On Friday, September 19, Comedian Samuel Camroe performed at the Taylorsville-Redwood Campus. Camroe is a comedian living with Tourettes Syndrome, a disease in which the person affected experiences involuntary ticks.
Though the event did not begin as planned, as Camroe’s flight was delayed, it did not stop students from enjoying free popcorn and pizza while discussing the event.
“I hope he’ll be funny,” said Lauren Jacoby, an SLCC student who was at the event for the purpose of observing the interpreters. “Maybe we’ll even learn about his disease through his eyes and how he copes with it.”
According to the laughter from the crowd, it seemed like Camroe did not disappoint. Showing up late did not frazzle him either. He didn’t seem to be phased at all, but instead was comfortable on stage. He began by asking the crowd how they were doing and then began poking fun at the small crowd size.
“Long flight, we made it,” Camroe said. “I see 50 people left—screw them.”
Camroe then went on to candidly tell the crowd that he has Tourette Syndrome.
While poking fun at a disability is not considered acceptable moral behavior by the opinions of many, Camroe makes a point to do this each time he is on stage, making jokes while also informing the audience about his disease.
“I think I got into standup [comedy] initially because it was the best way to cope with my situation,” said Camroe.
He went on to tell the crowd about how he started sports in high school and his activities made the Tourettes better. After high school, he was looking for something to be passionate about, and found it on the stage.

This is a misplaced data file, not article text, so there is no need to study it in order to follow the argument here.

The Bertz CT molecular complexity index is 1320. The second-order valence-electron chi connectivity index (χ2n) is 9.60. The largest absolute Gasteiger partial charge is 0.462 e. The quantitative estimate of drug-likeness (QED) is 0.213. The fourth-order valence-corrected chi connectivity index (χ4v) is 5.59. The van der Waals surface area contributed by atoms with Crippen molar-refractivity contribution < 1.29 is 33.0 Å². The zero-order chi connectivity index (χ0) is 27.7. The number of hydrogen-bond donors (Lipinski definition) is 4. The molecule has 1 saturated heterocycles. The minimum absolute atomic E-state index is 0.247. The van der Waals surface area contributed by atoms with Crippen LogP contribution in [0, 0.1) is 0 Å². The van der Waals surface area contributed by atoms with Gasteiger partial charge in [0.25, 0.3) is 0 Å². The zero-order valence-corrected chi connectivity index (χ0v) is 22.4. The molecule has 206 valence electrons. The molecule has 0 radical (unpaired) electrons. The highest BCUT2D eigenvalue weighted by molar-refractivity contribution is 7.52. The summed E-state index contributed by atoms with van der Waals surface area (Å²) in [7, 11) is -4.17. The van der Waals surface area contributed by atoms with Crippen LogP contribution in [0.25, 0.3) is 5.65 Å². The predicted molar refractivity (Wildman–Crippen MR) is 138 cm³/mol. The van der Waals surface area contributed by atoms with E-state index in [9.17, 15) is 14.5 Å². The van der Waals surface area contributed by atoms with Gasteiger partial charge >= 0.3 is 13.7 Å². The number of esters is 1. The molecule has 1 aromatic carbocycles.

Camroe encouraged the crowd to find something they are passionate about and go for it. Before the speech could become too serious, Camroe likened his belief to the rapper, Eminem, which in turn resulted in giggles and confused faces.
“It’s so funny because it’s such a mixed crowd of young people and older people,” said Camroe. “Do you know who [Eminem] is?”
While remaining pertinent, Camroe made the crowd laugh sentence after sentence while still staying true to his original goal.
He gave a large amount of information as to how he lives with Tourettes.
He discussed the effects it has on his relationships, how he felt about it growing up and what made him want to talk about it on stage.
Camroe’s insight was a way for the audience to, as Jacoby said, “see the disease through his eyes.”
Here’s sample of Comroe’s stand-up as seen on his Youtube Channel.